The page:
Saturday, June 21, 2014
Thursday, June 19, 2014
One of the things that Kieran Shea is so good at is kicking expectations in the crotch. Koko Takes a Holiday opens with a shoot-out in a bar. On display is Koko's skill with weapons. The killing and all. Ba,. Etc. It's vivid, clear, and exciting.
Koko escapes. Here comes some bloodbath, right?
Nope. Koko ends up having to ditch all her weapons before the next stop.
It's the little stuff like this that shows Kieran Shea's skills -- on full display. Show your character is a master at something, then take away that strength. See what's left. It's a stripping away to get at, well, at the character of the character. It's brilliant.
Go read the book. Koko Takes a Holiday.
This post fires off on Thursday, June 19, 2014. Tonight, I'll be in Durham, at a bar with some talented writers, doing some reading and signing. I plan to read a Roy Alison story that is set after the conclusion of Country Hardball.
You can read about the event in the Herald Sun or in Indy Week or, you know, just show up.
Seven crime authors will be reading and signing books at the bar 106 Main (located at 106 E. Main St.) in Durham during the city’s first “Noir at the Bar” event. This reading, signing and mingle event begins Thursday at 6:30 p.m. and continues until 9:30. "Noir at the Bar" is a nationwide movement popularized in St. Louis by authors Scott Phillips, Jedidiah Ayres and others for crime authors to gather, meet, and read their work. Bars in New Orleans, San Francisco, New York and other cities have presented events.Durham's inaugural event will feature Steve Weddle (“Country Hardball”), Grant Jerkins (“The Ninth Step”), Eryk Pruitt (“Dirtbags”), Chad Rohrbacher (“Karma Backlash”), Peter Farris (“Last Call for the Living”), Charles Dodd White (“Sinners of Sanction County”) and Phillip Thompson (“Deep Blood”).Visitors may purchase books at the bar, or may bring their own copies for autographs.Pruitt, who is organizing the evening, hopes this reading will be the first of many “Noir at the Bar” events for Durham.Admission is free. For information, visit www.facebook.com/events/ and search on “Noir at the Bar.”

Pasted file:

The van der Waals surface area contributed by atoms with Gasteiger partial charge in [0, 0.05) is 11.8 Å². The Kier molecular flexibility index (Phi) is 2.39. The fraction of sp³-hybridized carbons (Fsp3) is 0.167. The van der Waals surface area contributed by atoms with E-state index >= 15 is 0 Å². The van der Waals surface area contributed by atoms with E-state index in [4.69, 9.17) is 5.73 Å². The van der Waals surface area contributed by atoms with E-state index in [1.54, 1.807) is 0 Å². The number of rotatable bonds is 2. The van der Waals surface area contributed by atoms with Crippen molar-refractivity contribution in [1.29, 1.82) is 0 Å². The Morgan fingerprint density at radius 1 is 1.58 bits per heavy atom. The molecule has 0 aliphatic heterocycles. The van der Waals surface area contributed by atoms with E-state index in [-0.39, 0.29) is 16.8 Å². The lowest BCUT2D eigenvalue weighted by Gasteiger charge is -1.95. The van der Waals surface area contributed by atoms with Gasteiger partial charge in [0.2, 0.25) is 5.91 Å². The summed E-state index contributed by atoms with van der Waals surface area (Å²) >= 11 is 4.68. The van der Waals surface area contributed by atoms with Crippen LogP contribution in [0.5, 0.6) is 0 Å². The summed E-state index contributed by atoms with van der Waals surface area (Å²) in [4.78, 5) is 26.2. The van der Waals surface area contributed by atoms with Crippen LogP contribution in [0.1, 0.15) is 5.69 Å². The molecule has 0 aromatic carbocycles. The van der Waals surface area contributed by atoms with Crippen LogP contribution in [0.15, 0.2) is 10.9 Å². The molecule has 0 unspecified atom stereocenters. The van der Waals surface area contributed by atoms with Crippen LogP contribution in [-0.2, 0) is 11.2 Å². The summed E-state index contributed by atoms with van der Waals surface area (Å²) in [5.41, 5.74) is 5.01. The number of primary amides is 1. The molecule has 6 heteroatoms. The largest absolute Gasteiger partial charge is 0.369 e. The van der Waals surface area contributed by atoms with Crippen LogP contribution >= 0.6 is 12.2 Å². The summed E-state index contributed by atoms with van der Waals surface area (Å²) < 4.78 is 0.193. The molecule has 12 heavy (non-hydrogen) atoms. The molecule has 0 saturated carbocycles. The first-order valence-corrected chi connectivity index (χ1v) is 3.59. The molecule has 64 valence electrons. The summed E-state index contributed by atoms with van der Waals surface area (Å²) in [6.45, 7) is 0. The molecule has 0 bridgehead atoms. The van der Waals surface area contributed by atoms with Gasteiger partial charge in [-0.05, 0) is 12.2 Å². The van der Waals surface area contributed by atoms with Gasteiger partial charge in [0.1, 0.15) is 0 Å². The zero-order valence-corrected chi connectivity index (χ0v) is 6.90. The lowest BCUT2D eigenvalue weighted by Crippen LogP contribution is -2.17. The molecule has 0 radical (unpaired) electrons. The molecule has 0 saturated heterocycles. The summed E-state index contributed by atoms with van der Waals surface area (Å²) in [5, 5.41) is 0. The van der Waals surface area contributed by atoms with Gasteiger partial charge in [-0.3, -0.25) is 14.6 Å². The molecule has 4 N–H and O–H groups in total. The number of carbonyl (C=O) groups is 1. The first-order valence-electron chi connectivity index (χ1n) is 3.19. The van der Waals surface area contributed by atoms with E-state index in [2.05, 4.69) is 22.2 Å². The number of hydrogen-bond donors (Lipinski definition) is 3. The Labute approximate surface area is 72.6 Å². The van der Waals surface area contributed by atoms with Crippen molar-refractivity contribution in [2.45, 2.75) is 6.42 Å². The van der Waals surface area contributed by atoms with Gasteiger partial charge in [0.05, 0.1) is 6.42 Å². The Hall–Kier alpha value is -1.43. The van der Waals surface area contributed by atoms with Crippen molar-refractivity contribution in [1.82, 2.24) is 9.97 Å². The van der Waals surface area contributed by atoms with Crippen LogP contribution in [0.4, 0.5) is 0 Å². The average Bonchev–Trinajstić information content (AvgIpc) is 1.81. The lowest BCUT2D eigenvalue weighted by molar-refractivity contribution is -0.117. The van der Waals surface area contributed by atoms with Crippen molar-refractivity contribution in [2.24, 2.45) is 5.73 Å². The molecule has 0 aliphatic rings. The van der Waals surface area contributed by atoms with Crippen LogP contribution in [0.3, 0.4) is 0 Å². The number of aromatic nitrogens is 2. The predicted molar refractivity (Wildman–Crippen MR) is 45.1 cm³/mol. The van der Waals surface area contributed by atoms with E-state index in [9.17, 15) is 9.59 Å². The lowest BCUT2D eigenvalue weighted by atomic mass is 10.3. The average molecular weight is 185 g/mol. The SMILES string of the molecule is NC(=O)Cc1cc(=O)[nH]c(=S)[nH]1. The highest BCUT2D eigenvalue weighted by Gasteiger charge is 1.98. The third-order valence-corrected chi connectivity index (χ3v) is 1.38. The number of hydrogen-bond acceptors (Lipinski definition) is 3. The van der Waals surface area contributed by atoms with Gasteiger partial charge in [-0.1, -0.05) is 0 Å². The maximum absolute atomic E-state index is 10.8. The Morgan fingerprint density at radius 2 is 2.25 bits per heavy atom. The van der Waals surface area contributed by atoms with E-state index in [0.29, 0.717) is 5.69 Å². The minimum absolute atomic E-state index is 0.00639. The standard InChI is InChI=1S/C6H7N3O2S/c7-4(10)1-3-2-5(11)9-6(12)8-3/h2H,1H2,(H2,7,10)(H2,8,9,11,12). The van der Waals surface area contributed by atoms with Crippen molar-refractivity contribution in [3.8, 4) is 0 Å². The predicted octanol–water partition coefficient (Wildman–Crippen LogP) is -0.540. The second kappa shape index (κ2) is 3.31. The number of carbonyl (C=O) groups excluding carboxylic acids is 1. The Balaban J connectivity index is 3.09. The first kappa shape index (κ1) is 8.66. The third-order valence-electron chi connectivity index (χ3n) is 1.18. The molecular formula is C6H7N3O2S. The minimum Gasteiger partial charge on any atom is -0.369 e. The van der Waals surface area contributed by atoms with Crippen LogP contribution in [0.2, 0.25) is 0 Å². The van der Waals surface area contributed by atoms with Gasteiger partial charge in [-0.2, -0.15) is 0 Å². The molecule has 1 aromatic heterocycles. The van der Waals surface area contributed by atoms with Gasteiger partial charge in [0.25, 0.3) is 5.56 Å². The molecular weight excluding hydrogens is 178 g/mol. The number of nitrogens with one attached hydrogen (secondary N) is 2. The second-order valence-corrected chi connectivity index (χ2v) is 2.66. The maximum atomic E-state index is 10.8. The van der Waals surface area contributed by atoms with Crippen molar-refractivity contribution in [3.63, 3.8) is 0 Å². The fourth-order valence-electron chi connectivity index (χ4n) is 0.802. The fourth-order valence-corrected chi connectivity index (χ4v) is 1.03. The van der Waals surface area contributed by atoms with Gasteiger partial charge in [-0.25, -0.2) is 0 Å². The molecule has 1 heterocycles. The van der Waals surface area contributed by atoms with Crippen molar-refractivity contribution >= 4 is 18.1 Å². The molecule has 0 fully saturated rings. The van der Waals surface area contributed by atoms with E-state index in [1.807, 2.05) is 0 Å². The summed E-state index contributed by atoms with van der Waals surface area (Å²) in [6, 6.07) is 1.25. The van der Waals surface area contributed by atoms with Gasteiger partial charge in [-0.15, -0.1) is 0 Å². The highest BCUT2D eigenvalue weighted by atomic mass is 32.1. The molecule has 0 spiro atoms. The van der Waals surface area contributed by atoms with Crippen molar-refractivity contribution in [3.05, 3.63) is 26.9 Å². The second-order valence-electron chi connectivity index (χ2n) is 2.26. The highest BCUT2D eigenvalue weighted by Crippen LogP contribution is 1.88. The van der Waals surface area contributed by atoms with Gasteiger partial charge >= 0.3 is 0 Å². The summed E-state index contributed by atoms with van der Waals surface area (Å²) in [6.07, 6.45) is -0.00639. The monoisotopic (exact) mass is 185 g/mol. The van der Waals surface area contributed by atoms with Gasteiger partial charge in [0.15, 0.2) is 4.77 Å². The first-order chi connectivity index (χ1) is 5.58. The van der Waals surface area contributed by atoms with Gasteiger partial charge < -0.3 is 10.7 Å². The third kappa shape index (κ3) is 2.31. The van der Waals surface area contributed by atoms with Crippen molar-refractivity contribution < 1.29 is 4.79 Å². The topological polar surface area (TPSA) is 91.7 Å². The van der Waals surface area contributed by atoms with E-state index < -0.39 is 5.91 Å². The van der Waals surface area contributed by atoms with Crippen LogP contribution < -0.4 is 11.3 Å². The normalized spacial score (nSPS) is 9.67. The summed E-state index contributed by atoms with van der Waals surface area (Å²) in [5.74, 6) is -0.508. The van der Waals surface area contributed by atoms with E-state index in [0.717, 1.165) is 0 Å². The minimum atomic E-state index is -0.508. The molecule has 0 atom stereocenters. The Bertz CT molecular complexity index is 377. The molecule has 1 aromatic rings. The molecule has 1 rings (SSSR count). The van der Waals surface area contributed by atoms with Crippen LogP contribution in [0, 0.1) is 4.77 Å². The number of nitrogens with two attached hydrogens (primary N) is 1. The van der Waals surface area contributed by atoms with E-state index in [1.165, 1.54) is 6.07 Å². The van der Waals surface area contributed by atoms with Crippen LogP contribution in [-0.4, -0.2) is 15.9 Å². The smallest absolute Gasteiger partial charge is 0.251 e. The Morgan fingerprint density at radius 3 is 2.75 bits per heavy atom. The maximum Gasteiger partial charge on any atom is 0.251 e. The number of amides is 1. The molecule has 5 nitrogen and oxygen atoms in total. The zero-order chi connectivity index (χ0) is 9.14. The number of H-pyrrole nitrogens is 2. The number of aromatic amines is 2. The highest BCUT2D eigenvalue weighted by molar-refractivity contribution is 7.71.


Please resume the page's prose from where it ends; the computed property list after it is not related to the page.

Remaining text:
Wednesday, June 18, 2014
(sung to the tune of Honky Tonk Blues)
You can hum that while I take care of a little housekeeping:
I released the official cover of my second book, Mistress of Lies, on Monday:
|Isn't she pretty?|
In fairness, the fault lies with me when it comes to dropping the promo and marketing ball. I've nothing against it in theory, but when it comes down to actually doing it, I get overwhelmed. If only there was a comprehensive list of things I should be doing and when I should do them. Does a guide like this exist somewhere?
I asked several authors to give me blurbs for Mistress of Fortune. I followed through on only one of them (shout out to Susanna Calkins) because I was too shy to actually send the others the book.
Shyness doesn't sell books, people! Cajones do!
I know that publishers often set these things up for authors. Carina Press did a few things for me, but I should've done a whole lot more myself. With the release of book two, I'm really trying to be proactive about getting the word out to more than just my friends on Facebook.
I also know that a lot of authors work their butts off doing everything themselves. They do anything they can to get the word out. Here's where I fall flat on my face. I do have a "say yes to everything" policy, but I should be going out there and rustling up business instead of letting it all come to me.
Sigh. This is a depressing post. Sorry. Let's leave it at this: What's the most effective marking thing you've done to promote your book? It's hard to know what directly contributes to sales, but the day I did a guest blog post on Chuck Wendig's blog, I saw a big rise in my Amazon ranking. Of course, many authors say Amazon rankings are essentially meaningless, so take that for whatever it's worth.
Now it's your turn. Tell me the secret to selling lots of books. KTHX.
Tuesday, June 17, 2014
This week my buddy, Adrian McKinty, has a post on up his blog about how the idea of writing 1000 words a day is not for everyone.